Fast on the heels of the recently introduced Cheerwine Ale comes yet another North Carolina–spawned adult beverage mashup you had no idea you wanted until this moment: Bojangles Hard Sweet Tea.
Bojangles, the Charlotte-based chain that has grown to nearly eight hundred locations across its Southern stronghold, is best known for tasty fried chicken and biscuits. But its distinctive sweet tea also has earned a cult following. Among those hardcore fans is Nathan Kelischek, cofounder of Appalachian Mountain Brewery in Boone, North Carolina. Fortuitously seated next to a Bojangles executive at a dinner a couple of years ago, he first proposed a collaboration in the form of a biscuit sour ale. When he followed up six months later with the brainstorm of spiking Bojangles tea, he got more traction.
“Prior to that conversation, we’d been approached by other craft breweries, but we were holding out for the chosen one,” says Bojangles vice president Marshall Scarborough. “When we steep our tea, we do it like people here did in the late 1800s, when tea started being popular in the South.”
The collaborators took fourteen months to develop a brewed hard version that didn’t compromise the original’s flavor profile, derived from black tea and cane sugar. “I love Bojangles tea because it’s not cloyingly sweet, has a bit of smokiness, and a dry quality at the back of the throat,” Kelischek says. “We’re using their exact recipe blend that still has all those qualities, without being astringent from the introduction of alcohol.”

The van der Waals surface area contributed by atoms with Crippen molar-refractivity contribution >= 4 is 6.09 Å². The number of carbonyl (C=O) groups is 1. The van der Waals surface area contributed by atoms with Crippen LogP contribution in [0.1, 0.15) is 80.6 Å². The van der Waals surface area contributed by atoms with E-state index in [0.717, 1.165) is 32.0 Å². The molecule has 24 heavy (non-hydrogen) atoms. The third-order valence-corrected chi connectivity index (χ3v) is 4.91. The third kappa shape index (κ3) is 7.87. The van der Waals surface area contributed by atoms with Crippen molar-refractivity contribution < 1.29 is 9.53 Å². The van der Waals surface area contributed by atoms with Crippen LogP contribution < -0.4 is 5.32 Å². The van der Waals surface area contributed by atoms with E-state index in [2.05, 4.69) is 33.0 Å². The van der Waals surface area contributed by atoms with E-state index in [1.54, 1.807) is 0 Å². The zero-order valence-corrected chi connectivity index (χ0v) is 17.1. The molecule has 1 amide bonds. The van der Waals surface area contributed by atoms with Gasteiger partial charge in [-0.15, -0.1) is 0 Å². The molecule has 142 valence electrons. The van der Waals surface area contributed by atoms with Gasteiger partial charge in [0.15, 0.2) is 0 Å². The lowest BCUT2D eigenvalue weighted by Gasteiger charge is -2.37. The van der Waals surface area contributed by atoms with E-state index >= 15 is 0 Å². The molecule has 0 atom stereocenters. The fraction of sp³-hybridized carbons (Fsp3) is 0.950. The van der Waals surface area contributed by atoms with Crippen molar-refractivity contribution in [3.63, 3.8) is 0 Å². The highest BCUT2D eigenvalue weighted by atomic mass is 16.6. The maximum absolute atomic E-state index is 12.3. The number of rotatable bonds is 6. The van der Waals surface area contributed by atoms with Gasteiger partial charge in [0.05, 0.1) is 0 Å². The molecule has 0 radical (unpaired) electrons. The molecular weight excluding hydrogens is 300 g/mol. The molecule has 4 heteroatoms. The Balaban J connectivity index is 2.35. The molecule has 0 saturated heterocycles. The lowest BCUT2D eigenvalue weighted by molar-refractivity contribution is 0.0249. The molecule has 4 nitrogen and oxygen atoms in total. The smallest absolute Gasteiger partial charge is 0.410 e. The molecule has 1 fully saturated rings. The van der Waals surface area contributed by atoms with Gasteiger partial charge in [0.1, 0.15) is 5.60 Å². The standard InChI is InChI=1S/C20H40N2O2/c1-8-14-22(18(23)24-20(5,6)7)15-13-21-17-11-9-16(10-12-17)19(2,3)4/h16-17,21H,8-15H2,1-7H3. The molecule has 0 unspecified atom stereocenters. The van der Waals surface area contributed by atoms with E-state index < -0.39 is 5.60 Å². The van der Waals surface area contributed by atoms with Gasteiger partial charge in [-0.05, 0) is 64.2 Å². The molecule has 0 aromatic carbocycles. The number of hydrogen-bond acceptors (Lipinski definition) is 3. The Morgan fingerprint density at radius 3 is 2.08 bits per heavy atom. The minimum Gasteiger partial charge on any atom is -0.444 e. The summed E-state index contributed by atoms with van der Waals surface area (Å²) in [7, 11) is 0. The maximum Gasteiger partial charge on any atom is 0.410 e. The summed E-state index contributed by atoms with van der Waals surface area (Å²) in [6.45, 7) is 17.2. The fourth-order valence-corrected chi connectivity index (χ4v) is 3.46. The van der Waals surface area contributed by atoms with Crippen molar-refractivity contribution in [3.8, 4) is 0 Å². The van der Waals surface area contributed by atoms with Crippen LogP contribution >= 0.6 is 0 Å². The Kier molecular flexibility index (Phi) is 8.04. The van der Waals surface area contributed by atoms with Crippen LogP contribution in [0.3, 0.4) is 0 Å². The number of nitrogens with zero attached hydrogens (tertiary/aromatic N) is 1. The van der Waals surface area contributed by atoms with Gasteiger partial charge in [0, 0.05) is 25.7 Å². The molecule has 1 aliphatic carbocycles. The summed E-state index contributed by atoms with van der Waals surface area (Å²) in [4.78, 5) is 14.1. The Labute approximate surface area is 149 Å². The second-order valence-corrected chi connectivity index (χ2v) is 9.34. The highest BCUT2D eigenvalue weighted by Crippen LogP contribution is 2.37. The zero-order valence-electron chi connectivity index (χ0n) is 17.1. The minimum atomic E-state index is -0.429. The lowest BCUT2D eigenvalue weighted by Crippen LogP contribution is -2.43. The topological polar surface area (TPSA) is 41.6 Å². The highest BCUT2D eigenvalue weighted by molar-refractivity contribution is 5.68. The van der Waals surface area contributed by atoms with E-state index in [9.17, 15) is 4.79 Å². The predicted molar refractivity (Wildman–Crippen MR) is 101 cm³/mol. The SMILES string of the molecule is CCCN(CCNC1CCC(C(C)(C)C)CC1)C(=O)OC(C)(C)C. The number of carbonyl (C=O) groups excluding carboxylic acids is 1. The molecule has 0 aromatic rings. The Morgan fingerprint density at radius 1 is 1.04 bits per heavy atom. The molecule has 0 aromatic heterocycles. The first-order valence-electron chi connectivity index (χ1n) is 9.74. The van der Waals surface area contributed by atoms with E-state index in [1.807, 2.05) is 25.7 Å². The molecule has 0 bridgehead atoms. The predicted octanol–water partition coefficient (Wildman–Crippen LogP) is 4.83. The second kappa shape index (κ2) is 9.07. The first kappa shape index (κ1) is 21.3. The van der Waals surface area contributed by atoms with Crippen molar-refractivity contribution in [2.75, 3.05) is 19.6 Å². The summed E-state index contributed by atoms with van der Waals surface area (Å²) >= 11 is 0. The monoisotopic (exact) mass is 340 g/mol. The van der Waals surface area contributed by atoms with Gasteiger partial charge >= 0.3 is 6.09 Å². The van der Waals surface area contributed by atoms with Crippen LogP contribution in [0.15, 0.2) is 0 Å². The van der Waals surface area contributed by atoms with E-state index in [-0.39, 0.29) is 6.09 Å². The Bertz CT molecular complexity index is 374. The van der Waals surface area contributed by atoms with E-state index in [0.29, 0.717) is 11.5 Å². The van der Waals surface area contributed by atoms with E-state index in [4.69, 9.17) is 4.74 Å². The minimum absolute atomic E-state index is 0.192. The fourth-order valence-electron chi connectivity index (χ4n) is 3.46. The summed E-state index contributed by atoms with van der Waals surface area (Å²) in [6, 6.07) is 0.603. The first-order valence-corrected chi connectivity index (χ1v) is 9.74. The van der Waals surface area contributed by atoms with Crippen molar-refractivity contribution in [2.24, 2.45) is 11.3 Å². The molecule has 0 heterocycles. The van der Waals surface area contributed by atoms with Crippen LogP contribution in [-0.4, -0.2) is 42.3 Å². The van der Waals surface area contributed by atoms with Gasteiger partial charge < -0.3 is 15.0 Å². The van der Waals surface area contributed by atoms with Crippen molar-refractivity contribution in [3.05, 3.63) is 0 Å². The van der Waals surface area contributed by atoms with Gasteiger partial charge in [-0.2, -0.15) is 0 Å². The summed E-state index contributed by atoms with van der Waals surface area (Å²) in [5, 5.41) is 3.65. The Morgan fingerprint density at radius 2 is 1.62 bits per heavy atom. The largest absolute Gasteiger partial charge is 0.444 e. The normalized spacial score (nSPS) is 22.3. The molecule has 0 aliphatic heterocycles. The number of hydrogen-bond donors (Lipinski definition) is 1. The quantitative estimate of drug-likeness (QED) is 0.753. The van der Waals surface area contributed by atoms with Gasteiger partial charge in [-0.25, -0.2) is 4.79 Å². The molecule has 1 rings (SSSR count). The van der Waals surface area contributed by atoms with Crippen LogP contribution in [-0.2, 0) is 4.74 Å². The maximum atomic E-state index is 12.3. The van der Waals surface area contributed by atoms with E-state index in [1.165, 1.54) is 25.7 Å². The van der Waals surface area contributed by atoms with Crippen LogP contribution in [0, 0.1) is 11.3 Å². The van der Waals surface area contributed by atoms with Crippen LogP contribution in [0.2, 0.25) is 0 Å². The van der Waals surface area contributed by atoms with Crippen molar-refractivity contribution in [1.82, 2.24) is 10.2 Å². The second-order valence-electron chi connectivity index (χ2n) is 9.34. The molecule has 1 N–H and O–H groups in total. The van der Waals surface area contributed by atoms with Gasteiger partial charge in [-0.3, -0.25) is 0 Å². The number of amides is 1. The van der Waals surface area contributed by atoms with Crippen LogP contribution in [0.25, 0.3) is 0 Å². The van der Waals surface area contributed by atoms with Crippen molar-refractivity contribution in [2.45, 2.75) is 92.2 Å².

“It was cool to see Nathan go through this process,” Scarborough says. “It was like watching a chef at work.”
G&G dutifully tested the result, which has no carbonation and arrives on the palate like the deeply flavorful original sweet tea, with just enough boozy kick that it announces, “Hi, I’m an adult beverage!”
To be clear, Bojangles Hard Sweet Tea is not available at Bojangles locations. “Yeah, I’d love to get 786 beer licenses,” Scarborough jokes. “We definitely sent out a memo to our restaurant employees about how to communicate with any customers who mistakenly think they can order it at the counter.”
Instead, the hard stuff is being sold in cans at grocery and convenience stores, and while the introductory rollout on March 13 is limited to the Carolinas, distribution should spread to other states in coming months.
Of course, those so inclined can enjoy the hard tea along with their Bo’s menu favorites in places other than the restaurants, and its creators have some ideas about that. “Our fries have a special seasoning that’s a perfect pairing with the hard tea, and it’s right on point with a Cajun chicken filet biscuit, too,” Scarborough says. “I think the hard tea is going to resonate with a lot of people—the funniest thing I’ve heard so far is a grandmother wanting some for her bridge club. But one thing I know for sure is that it’s going to be very popular come tailgate season in North Carolina.”